Harvey Sternbach is credited with coming up with the first diagnostic criteria for SSyn (3).  At the time his article was published in 1991, there were many descriptions of syndromes that were thought to be due to serotonergic hyperstimulation, both in humans and animals.  He analyzed 12 case reports covering 38 patients.  In the majority of these patients, the manifestations lasted for a period of 6 hours to 4 days.  There was one fatality in this case series,  where the patient developed seizures, hypotension, and disseminated intravascular coagulation.  Sternbach also discusses a second death from the literature where the patient presented with probably SSyn that was mistaken for Neuroleptic Malignant Syndrome (NMS).  As the patient was treated for NMS she developed disseminated intravascular coagulation, renal failure, hepatic failure and died.  In both of those cases, the patients were taking monoamine oxidase inhibitors with tryptophan and fluoxetine or lithium.  This was about the time that tryptophan was removed as a supplement from the American market and the author comments that this might reduce future risk.  Sternbach laid out his Suggested Diagnostic Criteria for Serotonin Syndrome based on that analysis:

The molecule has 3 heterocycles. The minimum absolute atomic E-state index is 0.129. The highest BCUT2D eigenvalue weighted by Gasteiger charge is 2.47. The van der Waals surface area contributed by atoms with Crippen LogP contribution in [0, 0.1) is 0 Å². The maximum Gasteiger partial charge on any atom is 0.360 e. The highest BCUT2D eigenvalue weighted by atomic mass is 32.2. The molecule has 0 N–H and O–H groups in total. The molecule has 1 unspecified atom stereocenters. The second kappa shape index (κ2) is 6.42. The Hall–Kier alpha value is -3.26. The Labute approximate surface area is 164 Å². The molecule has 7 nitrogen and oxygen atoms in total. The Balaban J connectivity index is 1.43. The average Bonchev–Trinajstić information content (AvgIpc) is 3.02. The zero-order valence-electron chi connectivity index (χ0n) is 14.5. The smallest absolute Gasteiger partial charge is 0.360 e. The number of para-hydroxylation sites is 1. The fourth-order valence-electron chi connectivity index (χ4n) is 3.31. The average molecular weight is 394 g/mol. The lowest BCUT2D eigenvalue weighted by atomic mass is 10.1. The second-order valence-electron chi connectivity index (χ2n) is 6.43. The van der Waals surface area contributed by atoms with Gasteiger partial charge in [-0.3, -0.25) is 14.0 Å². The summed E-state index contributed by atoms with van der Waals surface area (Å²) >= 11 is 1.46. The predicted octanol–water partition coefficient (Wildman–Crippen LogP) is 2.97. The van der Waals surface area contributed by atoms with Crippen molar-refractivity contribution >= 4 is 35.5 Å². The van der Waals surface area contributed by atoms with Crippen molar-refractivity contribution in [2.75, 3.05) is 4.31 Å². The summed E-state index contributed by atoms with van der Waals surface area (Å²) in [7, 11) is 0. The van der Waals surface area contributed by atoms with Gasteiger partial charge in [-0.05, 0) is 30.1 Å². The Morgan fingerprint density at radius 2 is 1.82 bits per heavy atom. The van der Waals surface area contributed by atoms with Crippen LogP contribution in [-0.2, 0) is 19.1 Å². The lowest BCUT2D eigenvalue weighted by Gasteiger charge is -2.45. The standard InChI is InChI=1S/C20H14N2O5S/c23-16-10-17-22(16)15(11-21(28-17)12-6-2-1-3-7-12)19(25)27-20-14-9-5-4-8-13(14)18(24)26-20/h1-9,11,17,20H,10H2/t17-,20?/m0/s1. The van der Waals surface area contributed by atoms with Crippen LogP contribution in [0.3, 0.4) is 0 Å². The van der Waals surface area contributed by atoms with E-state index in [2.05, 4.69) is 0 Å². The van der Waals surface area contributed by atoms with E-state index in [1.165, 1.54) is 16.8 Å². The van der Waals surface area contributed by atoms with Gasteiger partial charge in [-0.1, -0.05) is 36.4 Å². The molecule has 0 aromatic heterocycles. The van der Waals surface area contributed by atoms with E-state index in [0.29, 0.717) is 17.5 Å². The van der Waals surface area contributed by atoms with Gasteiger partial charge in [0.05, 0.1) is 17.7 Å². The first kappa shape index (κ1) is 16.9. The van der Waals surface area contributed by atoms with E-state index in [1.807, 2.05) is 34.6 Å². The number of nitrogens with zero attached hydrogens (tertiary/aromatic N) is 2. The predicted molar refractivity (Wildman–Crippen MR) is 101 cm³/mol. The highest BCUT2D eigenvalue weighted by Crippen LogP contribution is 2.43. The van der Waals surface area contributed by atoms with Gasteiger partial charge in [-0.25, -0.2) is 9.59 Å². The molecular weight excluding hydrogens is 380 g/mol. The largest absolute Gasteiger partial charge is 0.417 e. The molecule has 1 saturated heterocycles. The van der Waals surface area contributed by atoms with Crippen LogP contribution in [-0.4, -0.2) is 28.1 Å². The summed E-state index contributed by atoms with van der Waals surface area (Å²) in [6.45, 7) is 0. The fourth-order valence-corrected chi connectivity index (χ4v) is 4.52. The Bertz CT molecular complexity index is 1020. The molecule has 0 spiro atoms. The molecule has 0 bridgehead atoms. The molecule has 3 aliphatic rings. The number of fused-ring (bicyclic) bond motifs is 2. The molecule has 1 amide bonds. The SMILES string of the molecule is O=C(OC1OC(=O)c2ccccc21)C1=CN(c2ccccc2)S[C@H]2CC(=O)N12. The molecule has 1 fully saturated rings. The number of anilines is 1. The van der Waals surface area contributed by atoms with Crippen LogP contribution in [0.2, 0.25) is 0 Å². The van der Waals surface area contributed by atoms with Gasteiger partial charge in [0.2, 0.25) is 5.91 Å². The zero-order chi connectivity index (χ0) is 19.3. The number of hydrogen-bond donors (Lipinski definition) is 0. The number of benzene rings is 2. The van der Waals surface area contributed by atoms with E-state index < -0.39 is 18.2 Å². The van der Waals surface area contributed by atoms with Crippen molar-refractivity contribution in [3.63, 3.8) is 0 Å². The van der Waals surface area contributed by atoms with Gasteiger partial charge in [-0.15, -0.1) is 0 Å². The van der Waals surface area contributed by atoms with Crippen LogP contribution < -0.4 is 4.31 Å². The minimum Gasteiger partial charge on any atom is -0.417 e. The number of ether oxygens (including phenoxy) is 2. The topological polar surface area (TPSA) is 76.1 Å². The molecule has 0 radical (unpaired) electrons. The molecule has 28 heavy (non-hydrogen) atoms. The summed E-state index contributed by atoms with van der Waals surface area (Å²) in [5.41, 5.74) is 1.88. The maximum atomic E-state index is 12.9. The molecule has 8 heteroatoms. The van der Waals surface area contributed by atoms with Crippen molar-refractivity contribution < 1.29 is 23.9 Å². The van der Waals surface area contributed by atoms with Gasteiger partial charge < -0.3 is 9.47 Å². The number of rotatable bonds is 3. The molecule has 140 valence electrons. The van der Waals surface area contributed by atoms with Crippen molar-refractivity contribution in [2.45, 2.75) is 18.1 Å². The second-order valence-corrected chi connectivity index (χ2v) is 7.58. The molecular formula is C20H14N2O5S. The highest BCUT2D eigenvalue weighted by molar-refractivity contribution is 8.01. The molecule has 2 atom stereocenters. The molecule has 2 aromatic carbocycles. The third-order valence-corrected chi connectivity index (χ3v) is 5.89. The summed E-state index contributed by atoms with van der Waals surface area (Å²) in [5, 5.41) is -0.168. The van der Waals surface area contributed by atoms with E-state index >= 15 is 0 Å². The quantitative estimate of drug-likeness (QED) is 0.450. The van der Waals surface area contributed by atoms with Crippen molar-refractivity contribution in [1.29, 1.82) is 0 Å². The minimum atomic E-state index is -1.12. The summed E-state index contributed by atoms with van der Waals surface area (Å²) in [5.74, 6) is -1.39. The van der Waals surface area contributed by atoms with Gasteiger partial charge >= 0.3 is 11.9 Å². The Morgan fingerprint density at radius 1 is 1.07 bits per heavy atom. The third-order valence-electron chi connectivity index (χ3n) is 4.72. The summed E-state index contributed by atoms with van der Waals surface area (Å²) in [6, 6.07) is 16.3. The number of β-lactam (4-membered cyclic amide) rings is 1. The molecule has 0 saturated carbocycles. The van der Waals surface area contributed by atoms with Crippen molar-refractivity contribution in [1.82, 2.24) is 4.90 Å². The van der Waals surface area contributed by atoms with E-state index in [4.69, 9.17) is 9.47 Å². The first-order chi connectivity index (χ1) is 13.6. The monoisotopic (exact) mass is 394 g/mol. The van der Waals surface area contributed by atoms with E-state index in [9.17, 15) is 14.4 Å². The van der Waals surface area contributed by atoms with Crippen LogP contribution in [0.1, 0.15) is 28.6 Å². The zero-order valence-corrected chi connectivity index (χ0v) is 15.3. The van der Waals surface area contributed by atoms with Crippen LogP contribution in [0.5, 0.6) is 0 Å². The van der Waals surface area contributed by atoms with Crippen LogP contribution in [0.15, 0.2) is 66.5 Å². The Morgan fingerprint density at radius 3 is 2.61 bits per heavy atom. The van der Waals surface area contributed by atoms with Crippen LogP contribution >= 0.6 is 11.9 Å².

"A. Coincident with the addition of or increase in a known serotonergic agent to an established medication regimen, at least three of the following clinical features are present: 1) mental status changes (confusion, hypomania) 2) agitation 3) myoclonus 4) hyperreflexia 5) diaphoresis 6) shivering 7) tremor 8) diarrhea 9) incoordination 10) fever 
B. Other etiologies (e.g., infectious, metabolic, substance abuse or withdrawal) have been ruled out. C. A neuroleptic had not been started or increased in dosage prior to the onset of the signs and symptoms listed" (from reference 3, p. 713)

SSyn appears to be a major omission in DSM-5 (6).  The manual contains a cursory description of NMS in the section Medication-Induced Movement Disorders and Other Adverse Effects of Medication (pp. 709-714) but the only reference is in the differential diagnosis of NMS: